the net guide for creative
DOWSE Guide to the
by Tony Lee editor of
Encyclopedia Of TV Science Fiction
Roger Fulton, additional material by John Betancourt
Boxtree, 836 pages paperback £18.99
review by Steven Hampton
This is simply the most comprehensive one-volume genre guide of its type. Here you
will find detail of over 350 SF/fantasy series, from small screen classics like Gerry
Anderson's puppet shows, and cult favourites The Avengers, to obscure, perhaps
best forgotten, trashy sci-fi such as The Fantastic Journey. The Encyclopedia
Of TV Science Fiction is ten years old now, and this newly revised edition - which
incorporates material from The Sci-Fi Channel Encyclopedia of TV Science Fiction
(Warner books, 1998) - brings together everything that even the most devoted fan could
ever reasonably want to know. It won't tell you who operated the third Dalek on the
left, in Colin Baker's first confrontation with the eager exterminators, but it does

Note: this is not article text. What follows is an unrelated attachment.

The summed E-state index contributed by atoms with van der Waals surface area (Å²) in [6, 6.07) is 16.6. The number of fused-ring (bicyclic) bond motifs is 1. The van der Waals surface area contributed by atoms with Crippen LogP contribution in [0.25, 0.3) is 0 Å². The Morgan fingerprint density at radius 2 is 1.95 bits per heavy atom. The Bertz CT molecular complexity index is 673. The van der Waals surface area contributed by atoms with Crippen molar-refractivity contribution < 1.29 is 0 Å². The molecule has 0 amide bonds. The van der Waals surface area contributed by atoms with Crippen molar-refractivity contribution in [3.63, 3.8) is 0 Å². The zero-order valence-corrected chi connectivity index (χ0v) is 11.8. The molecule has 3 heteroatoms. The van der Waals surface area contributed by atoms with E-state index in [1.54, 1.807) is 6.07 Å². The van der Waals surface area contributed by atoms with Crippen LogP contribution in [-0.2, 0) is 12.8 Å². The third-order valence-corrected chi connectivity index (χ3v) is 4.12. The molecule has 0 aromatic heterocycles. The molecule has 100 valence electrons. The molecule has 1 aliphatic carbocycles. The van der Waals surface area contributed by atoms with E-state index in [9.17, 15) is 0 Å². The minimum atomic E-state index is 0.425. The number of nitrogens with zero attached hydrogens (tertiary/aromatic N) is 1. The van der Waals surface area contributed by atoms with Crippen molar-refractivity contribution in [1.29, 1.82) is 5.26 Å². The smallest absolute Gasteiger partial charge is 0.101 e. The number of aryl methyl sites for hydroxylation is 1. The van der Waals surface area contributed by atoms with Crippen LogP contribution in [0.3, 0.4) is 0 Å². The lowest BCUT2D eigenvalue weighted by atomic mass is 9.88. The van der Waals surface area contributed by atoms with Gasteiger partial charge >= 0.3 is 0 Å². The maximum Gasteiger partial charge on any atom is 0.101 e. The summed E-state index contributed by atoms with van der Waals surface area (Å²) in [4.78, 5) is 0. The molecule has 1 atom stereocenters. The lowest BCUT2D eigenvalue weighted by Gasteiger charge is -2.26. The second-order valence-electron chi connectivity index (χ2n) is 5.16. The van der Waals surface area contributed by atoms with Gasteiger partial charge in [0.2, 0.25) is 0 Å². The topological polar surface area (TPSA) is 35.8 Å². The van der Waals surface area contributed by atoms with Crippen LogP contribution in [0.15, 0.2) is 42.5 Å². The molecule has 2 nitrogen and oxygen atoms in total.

offer a rundown to every episode of Doctor Who.
There are other books on the market covering at least some of the same
ground as this one, but only in these exemplary pages can you expect to find Alien
Nation, Blake's 7, and The Champions, along with Voyage To The
Bottom Of The Sea, Weird Science, and The X-Files. The range of TV
Science Fiction is worthy of serious study in itself, and although the comments on
individual episodes or one-off progrtammes, and introductory overviews to each series,
make entertaining reading themselves - with occasional pithy jibes or salutory remarks -
there's precious little here in the way of insight into what exactly makes a hit show.
What authors Fulton and Betancourt do accomplish with unerring skill is an informative,
and easily accessible trip down memory lane for the parents of Buffy and Red
Dwarf fans, while giving the audiences of Farscape and Xena a book
they will also be interested in.
The eight pages of b/w photos provide an effective snapshot of both state
of the art - Babylon 5, First Wave and Invasion: Earth, and those
golden oldies - Fireball XL5, The Tomorrow People, and Land Of The
Giants, that you're more likely to find being repeated on satellite or cable TV
than any terrestrial channel. From the highest achievement the medium has produced
(arguably, The Twilight Zone), to its lowest ebb (Metal Mickey gets my
vote), this impressive A to Z surveys and chronicles the lot.
I recommend this book to anyone with a television set.
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